11. Electronic Signal-based Surveillance • Besides data exchanged, these communication channels also contain unique and identifiable electronic identities: • IMEI (International Mobile Equipment Identity), IMSI (International Mobile Subscriber Identity), WiFi, Bluetooth MAC addresses, RFID Number. Electronic Signals 11/55

  12. Pervasiveness of Electronic Signals Number Units Sold (millions) Source:Technology Review, Sept/Oct 2011 • Electronic signals are emitted by many mobile device • Mobile device’s popularity is increasing • Smartphone as an example: 450 million shipped in 2011 12/55

  13. Electronic Signal-based Surveillance -The with SIM card number 358985010745743 is here, -But the error can be as large as 100 meters Interferences, e.g., vehicles, building, humans etc. • Cannot accurately localize a person with a mobile device • Large error in localization due to interference • But can identify the device through electronic identifiers 13/55

  14. EV-Surv: A Bird’s Eye View 14/55

  15. EV-Surv: the Workflow • User Description: • -Features, Clothing • -Electronic Identity • Time Range • Area Visual signal Electronic signal Backend Database Visual signal Gateway E-V Integration Electronic signal Other Information Databases E-V Retrieval Visual signal Electronic signal All frames relevant to user inquiry 15/55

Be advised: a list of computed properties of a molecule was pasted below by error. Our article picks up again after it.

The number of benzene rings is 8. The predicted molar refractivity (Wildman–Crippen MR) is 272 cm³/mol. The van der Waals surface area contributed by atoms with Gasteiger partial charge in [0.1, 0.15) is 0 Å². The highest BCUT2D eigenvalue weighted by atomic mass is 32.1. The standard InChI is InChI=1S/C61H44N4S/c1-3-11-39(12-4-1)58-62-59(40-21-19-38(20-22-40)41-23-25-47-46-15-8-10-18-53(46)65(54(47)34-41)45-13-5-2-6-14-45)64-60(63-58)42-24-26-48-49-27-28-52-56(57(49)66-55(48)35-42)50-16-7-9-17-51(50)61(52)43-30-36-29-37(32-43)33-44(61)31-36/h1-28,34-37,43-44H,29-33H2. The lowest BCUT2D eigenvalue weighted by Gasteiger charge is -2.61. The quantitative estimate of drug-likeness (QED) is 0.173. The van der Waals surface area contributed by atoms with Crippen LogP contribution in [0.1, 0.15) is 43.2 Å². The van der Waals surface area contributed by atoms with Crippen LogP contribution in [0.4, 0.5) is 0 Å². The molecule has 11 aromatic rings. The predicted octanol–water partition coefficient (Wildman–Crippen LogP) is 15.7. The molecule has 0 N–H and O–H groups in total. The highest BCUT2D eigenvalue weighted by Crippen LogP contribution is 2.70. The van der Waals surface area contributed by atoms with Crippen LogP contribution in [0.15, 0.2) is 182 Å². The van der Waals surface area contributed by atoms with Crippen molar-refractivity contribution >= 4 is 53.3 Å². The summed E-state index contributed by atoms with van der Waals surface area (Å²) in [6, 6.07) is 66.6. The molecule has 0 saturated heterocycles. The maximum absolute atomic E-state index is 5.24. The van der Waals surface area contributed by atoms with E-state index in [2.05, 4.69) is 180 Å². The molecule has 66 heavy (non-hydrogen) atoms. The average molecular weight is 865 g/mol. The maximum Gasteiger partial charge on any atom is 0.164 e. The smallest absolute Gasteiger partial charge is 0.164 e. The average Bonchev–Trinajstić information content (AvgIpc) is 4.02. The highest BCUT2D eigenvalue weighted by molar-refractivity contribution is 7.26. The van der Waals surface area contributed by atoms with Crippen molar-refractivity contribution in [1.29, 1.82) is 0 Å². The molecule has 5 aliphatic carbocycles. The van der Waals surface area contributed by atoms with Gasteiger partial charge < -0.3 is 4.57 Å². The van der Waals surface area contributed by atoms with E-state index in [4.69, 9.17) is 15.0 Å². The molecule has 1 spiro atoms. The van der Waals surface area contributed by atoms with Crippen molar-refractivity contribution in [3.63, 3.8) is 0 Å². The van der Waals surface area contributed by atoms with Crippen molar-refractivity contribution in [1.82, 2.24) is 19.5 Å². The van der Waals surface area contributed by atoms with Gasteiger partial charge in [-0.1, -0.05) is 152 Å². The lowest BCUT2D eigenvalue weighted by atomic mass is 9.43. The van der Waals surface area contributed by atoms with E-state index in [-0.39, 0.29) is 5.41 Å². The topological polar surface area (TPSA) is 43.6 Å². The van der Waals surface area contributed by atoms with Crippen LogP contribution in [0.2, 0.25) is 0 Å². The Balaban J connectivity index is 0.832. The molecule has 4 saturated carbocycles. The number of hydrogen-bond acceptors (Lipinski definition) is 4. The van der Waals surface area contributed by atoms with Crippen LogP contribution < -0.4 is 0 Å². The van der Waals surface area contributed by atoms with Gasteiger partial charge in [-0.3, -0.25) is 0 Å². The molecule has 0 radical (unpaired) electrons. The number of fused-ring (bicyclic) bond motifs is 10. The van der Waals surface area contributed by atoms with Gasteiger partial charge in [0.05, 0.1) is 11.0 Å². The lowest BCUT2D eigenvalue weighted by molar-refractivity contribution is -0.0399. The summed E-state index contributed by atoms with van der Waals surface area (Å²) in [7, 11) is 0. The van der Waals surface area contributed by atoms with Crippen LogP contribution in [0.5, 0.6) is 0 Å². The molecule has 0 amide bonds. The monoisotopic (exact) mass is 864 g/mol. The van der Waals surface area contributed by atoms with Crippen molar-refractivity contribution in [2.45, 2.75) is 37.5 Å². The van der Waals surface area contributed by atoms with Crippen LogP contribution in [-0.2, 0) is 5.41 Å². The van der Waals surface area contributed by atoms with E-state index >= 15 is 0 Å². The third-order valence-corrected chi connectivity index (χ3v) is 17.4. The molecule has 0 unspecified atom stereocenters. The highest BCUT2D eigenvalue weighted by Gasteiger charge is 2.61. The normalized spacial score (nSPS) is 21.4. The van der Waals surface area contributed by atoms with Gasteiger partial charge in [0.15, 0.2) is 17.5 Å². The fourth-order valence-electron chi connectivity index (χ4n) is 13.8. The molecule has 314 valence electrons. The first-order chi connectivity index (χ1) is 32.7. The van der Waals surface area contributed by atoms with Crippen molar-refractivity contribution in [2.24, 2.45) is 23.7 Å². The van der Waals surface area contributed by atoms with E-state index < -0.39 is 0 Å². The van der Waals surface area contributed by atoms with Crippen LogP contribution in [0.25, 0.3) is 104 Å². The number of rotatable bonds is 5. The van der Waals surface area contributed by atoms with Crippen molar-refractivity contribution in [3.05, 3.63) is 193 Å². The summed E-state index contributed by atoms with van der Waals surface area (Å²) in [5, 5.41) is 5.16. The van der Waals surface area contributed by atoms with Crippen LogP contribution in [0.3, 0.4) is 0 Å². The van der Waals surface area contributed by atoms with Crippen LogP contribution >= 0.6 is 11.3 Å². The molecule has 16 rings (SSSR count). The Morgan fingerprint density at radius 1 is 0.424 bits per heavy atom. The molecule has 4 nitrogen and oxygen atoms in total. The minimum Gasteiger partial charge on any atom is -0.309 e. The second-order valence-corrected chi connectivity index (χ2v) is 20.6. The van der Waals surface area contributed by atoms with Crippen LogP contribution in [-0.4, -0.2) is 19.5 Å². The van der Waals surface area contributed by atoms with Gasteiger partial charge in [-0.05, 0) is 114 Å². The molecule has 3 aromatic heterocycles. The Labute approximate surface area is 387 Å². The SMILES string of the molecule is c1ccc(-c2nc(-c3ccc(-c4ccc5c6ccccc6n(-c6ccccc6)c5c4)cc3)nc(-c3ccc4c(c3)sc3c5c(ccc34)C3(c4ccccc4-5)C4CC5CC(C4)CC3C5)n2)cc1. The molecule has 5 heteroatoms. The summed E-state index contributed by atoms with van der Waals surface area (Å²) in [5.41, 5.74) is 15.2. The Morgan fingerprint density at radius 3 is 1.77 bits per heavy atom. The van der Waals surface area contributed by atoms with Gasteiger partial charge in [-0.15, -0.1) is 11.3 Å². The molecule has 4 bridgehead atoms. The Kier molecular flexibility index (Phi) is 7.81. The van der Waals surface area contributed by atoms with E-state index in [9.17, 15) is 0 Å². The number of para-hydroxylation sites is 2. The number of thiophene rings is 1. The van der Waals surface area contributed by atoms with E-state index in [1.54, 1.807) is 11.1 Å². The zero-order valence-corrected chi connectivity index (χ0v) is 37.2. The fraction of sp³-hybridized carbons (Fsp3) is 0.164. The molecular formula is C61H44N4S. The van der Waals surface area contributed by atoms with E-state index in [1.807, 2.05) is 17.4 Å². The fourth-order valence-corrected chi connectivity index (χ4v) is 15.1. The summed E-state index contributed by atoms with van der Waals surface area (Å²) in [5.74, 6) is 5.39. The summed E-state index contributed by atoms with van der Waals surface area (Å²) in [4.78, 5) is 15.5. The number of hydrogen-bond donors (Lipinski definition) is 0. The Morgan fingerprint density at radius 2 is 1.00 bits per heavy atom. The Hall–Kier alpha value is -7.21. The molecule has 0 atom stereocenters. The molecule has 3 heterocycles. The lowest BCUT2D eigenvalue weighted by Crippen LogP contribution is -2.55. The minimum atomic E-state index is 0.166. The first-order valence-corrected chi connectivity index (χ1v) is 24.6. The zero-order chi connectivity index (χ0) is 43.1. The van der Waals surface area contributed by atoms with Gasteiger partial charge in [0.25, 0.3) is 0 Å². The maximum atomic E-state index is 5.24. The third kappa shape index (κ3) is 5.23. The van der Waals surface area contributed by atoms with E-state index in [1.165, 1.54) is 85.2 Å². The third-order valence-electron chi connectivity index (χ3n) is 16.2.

16. Outline • Deficiency of Visual Surveillance Systems • A Brief of Our EV-Surv System • Case Studies • EV-Retrieval • EV-Tracking • A Broader View of Our EV-Surv System • Final Remarks 16/55

  17. Case Study I: EV-Retrieval Jin Teng, Junda Zhu, Boying Zhang, Dong Xuan and Yuan F. Zheng, “E-V: Efficient Visual Surveillance with Electronic Footprints”, IEEE INFOCOM 2012 Introducing electronic signals to help sort out videos for accurate and efficient person identification 17/55

  18. Person Identification A missing child A crime suspect Problem: Given the identity of a person, find his appearance Reference Photo Appearance in video • How a person of interest looks like at the time of surveillance • May be very different from any image or video of him in record • A type of retrieval 18/55

  19. Traditional ways Too Costly • Let people search through a huge pile of videos • If done automatically, computers need to extract all human figures in each frame and compare. 19/55